I very seldom have trouble getting to sleep. It’s the 3:33 thing when I wake up and my mind kicks into gear. I don’t consider it worrying; just thinking about things. The doctor says maybe I should make a list of my life’s current events before I go to sleep.

He says I should make my bedroom with its new mattress topper into a sanctuary and perhaps bring in the freshness of the outdoors. My wife already thinks it’s a sanctuary for spiders.

He says I should pamper myself with a massage and meditation before I use my new firm pillow. And after I see a doctor about the temperature of my feet, perhaps I should consult with a sleep specialist.

At least now I have something to worry about at 3:33 a.m.

  • Cecil
    THE MAYOR—Cecil Schoonover poses with a collection of garden gnomes that mysteriously arrive and disappear from his property. Along with the gnomes, someone created the sign stating that he is the Mayor of Gnomesville. He hasn’t yet tracked down the people involved in the prank, but he’s having a good time with the mystery.
  • Front.rest
    TAKE A BREAK—Last Wednesday’s session of Stair District Library’s Summer Reading Program ended with a quiet period in a class presented by yoga instructor Melany Gladieux of Toledo. Children learned a variety of yoga poses in the main room at the library, then finished off the session relaxing. Additional photos are on page 7. Area children are invited to visit the library today when the Michigan Science Center presents a flight program at 11 a.m. and roller coasters at 1 p.m.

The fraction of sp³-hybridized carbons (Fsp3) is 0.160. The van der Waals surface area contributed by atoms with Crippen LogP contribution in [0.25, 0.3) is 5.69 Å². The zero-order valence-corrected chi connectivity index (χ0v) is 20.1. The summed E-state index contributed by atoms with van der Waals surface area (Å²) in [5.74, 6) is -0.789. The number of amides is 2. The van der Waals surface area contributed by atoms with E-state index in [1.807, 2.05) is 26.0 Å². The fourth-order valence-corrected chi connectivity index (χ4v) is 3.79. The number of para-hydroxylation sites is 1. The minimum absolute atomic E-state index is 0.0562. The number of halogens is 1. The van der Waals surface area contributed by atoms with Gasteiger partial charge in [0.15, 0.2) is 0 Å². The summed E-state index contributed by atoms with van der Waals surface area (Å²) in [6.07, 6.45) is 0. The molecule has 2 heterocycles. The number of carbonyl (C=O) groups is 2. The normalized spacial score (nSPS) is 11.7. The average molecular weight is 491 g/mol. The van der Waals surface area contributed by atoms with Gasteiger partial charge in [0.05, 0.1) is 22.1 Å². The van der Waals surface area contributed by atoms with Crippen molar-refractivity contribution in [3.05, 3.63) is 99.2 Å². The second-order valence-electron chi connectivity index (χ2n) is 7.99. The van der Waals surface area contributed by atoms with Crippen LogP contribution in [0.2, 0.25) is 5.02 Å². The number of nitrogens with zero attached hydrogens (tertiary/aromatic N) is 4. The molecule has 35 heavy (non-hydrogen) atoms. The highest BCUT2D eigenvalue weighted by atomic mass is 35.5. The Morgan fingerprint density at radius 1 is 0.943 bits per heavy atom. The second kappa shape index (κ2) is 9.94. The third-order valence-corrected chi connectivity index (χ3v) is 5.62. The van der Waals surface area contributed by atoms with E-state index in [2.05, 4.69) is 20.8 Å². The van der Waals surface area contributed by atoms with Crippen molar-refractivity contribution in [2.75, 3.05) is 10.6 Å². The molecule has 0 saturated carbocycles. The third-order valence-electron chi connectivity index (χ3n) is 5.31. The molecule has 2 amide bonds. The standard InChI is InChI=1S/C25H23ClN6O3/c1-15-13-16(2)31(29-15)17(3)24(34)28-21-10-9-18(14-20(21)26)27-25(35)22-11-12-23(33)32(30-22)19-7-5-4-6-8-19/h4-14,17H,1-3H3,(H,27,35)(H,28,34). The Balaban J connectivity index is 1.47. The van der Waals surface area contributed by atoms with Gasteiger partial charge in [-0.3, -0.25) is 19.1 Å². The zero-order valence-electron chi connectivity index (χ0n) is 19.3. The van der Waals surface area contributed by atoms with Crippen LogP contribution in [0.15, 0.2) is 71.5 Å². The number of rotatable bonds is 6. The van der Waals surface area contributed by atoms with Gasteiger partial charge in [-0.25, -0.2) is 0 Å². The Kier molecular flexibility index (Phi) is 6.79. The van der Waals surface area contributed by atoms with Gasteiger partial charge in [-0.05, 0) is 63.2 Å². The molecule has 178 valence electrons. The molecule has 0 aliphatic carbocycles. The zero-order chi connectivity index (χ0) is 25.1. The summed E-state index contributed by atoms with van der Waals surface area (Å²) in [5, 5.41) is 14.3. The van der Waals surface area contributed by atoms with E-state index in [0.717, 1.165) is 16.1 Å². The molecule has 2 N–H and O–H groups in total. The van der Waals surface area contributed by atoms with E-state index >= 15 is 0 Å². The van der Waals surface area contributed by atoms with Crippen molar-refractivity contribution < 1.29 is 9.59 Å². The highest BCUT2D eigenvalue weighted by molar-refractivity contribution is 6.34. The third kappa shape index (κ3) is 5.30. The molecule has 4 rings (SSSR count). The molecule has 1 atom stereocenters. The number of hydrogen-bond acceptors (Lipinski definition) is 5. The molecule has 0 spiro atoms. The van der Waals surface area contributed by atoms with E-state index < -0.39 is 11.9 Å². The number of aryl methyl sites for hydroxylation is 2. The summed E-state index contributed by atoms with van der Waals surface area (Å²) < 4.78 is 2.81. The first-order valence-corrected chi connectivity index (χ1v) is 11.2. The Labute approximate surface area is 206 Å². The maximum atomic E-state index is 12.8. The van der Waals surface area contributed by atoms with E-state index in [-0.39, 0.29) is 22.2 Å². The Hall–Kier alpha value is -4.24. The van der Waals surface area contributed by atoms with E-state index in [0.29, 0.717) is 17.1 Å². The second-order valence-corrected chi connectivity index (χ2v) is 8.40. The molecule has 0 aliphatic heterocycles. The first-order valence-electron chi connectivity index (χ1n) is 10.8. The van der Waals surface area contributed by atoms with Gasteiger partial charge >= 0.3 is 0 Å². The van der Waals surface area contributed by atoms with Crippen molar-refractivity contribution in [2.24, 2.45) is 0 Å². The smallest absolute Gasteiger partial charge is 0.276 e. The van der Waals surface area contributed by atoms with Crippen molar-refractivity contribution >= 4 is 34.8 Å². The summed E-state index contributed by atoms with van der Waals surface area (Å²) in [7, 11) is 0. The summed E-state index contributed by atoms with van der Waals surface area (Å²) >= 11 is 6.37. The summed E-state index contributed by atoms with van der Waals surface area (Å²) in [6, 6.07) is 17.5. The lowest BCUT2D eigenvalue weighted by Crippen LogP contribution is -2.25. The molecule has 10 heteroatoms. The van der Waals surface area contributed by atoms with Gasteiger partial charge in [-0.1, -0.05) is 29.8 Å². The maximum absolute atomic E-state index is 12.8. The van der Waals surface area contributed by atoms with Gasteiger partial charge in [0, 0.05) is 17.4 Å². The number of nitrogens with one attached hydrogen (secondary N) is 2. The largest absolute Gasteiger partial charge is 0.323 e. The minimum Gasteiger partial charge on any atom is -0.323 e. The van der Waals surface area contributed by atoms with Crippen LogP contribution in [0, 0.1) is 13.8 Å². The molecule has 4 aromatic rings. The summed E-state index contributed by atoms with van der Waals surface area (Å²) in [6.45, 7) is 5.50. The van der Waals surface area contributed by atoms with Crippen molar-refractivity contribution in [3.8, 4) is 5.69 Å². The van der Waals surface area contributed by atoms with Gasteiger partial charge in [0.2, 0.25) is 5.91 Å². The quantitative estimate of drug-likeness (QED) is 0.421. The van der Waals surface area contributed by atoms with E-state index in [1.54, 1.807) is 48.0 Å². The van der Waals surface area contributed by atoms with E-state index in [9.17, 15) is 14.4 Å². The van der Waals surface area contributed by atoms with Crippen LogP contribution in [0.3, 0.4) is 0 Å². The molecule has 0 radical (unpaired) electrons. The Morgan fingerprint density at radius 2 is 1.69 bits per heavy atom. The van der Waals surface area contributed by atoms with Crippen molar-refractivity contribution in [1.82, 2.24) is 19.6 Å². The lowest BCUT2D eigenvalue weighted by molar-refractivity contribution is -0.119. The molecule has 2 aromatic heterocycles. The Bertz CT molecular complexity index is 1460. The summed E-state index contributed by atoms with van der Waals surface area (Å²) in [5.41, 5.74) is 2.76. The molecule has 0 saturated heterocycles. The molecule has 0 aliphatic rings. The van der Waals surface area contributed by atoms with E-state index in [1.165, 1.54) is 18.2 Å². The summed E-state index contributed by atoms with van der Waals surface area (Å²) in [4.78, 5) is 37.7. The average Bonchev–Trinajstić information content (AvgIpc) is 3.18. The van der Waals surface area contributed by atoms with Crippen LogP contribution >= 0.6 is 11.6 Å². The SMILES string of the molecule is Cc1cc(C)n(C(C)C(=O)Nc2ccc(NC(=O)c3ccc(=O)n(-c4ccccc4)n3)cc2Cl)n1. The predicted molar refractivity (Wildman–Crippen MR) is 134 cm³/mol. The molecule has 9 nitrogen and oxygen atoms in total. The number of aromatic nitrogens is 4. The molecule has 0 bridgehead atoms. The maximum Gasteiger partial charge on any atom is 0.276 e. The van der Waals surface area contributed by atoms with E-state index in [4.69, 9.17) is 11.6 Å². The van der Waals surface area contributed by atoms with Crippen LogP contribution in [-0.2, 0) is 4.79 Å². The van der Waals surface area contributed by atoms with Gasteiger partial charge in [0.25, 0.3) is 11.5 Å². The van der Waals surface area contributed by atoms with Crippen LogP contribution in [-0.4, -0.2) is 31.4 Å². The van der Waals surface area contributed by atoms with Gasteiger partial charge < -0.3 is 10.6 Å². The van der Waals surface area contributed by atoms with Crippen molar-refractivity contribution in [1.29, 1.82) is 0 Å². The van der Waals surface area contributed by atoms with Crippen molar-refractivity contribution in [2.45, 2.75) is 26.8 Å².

• Front.batter
    THE DERBY—Tyler “Smallpox” Flakne of Minnesota’s Home Run League All-Stars goes for the fence Friday night during the National Wiffle League Association’s home run derby in Morenci. This year the wiffleball national tournament moved from Dublin, Ohio, to Morenci’s Wakefield Park. During the derby, competitors had two minutes to hit as many home runs as possible. The winner this year finished with 21. See page 6 and 7 for additional photos.
  • Front.green Screen
    OUT OF THIS WORLD—Elizabeth McFadden and Elise Christle pose in front of the green screen as VolunTeen Noah Gilson makes them appear as though they are standing on the Moon. More photos from the Stair District Library’s NASA @ My Library program are on page 12.
  • Front.snake
    Lannis Smith of the Leslie Science and Nature Center in Ann Arbor shows off a python last week at Stair District Library's Summer Reading Program.
  • Front.fireworks
    FIREWORKS erupt Saturday night over Morenci’s Wakefield Park during the waning hours of the Town and Country Festival. Additional festival photos are inside.
  • Pipeline Spread
    LINED UP—Lengths of pipe were put in place last week along the route of the Rover natural gas pipeline that will stretch from Defiance, Ohio, to Ontario, Canada. Topsoil was removed before the pipes were laid out. The 42-inch diameter pipeline is scheduled for completion in November.
  • Front.rock Study
    ROCKHOUNDS—From the left, Joseph McCullough, Sean Pagett and Jonathan McCullough peer through hand lenses to study rocks. The project is part of Morenci Elementary School’s summer camp that continues into August.

Weekly newspaper serving SE Michigan and NW Ohio - State Line Observer ©2006-2017